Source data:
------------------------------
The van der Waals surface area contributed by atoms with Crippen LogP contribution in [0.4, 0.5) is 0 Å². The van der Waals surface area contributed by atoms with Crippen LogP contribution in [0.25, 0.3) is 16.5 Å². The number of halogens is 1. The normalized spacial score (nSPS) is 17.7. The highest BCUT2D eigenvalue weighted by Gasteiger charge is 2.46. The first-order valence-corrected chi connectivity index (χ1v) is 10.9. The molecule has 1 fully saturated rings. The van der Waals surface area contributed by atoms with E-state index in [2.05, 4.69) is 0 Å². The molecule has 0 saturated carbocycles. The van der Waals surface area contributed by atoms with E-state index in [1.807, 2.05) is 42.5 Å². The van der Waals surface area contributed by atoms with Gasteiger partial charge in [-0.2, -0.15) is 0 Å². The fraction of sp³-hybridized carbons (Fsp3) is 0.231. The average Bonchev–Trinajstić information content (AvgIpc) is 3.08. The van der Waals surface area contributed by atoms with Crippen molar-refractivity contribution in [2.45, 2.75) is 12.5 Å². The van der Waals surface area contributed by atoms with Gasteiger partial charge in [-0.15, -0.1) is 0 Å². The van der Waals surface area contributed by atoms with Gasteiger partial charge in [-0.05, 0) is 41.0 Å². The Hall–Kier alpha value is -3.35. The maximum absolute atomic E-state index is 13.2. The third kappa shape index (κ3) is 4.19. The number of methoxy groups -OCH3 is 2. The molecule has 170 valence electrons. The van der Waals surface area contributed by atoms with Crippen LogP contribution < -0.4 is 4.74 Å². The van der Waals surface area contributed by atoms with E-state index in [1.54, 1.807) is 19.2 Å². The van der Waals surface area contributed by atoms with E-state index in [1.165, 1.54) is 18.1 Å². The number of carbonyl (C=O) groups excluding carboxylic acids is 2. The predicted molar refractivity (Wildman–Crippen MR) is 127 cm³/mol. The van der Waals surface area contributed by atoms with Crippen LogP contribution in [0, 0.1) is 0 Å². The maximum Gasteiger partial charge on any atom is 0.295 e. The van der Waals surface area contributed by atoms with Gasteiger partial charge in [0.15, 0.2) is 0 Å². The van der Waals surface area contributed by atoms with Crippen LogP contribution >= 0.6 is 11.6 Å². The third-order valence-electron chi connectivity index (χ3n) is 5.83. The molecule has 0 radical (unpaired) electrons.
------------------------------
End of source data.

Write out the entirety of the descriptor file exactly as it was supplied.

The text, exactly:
The van der Waals surface area contributed by atoms with Crippen LogP contribution in [0.4, 0.5) is 0 Å². The van der Waals surface area contributed by atoms with Crippen LogP contribution in [0.25, 0.3) is 16.5 Å². The number of halogens is 1. The normalized spacial score (nSPS) is 17.7. The highest BCUT2D eigenvalue weighted by Gasteiger charge is 2.46. The first-order valence-corrected chi connectivity index (χ1v) is 10.9. The molecule has 1 fully saturated rings. The van der Waals surface area contributed by atoms with E-state index in [2.05, 4.69) is 0 Å². The molecule has 0 saturated carbocycles. The van der Waals surface area contributed by atoms with E-state index in [1.807, 2.05) is 42.5 Å². The van der Waals surface area contributed by atoms with Gasteiger partial charge in [-0.2, -0.15) is 0 Å². The fraction of sp³-hybridized carbons (Fsp3) is 0.231. The average Bonchev–Trinajstić information content (AvgIpc) is 3.08. The van der Waals surface area contributed by atoms with Crippen molar-refractivity contribution in [2.45, 2.75) is 12.5 Å². The van der Waals surface area contributed by atoms with Gasteiger partial charge in [-0.15, -0.1) is 0 Å². The van der Waals surface area contributed by atoms with Gasteiger partial charge in [-0.05, 0) is 41.0 Å². The Hall–Kier alpha value is -3.35. The maximum absolute atomic E-state index is 13.2. The third kappa shape index (κ3) is 4.19. The number of methoxy groups -OCH3 is 2. The molecule has 170 valence electrons. The van der Waals surface area contributed by atoms with Crippen LogP contribution < -0.4 is 4.74 Å². The van der Waals surface area contributed by atoms with E-state index in [1.54, 1.807) is 19.2 Å². The van der Waals surface area contributed by atoms with E-state index in [1.165, 1.54) is 18.1 Å². The number of carbonyl (C=O) groups excluding carboxylic acids is 2. The predicted molar refractivity (Wildman–Crippen MR) is 127 cm³/mol. The van der Waals surface area contributed by atoms with Crippen LogP contribution in [0, 0.1) is 0 Å². The maximum Gasteiger partial charge on any atom is 0.295 e. The van der Waals surface area contributed by atoms with Gasteiger partial charge in [0.15, 0.2) is 0 Å². The van der Waals surface area contributed by atoms with Crippen LogP contribution >= 0.6 is 11.6 Å². The third-order valence-electron chi connectivity index (χ3n) is 5.83. The molecule has 0 radical (unpaired) electrons.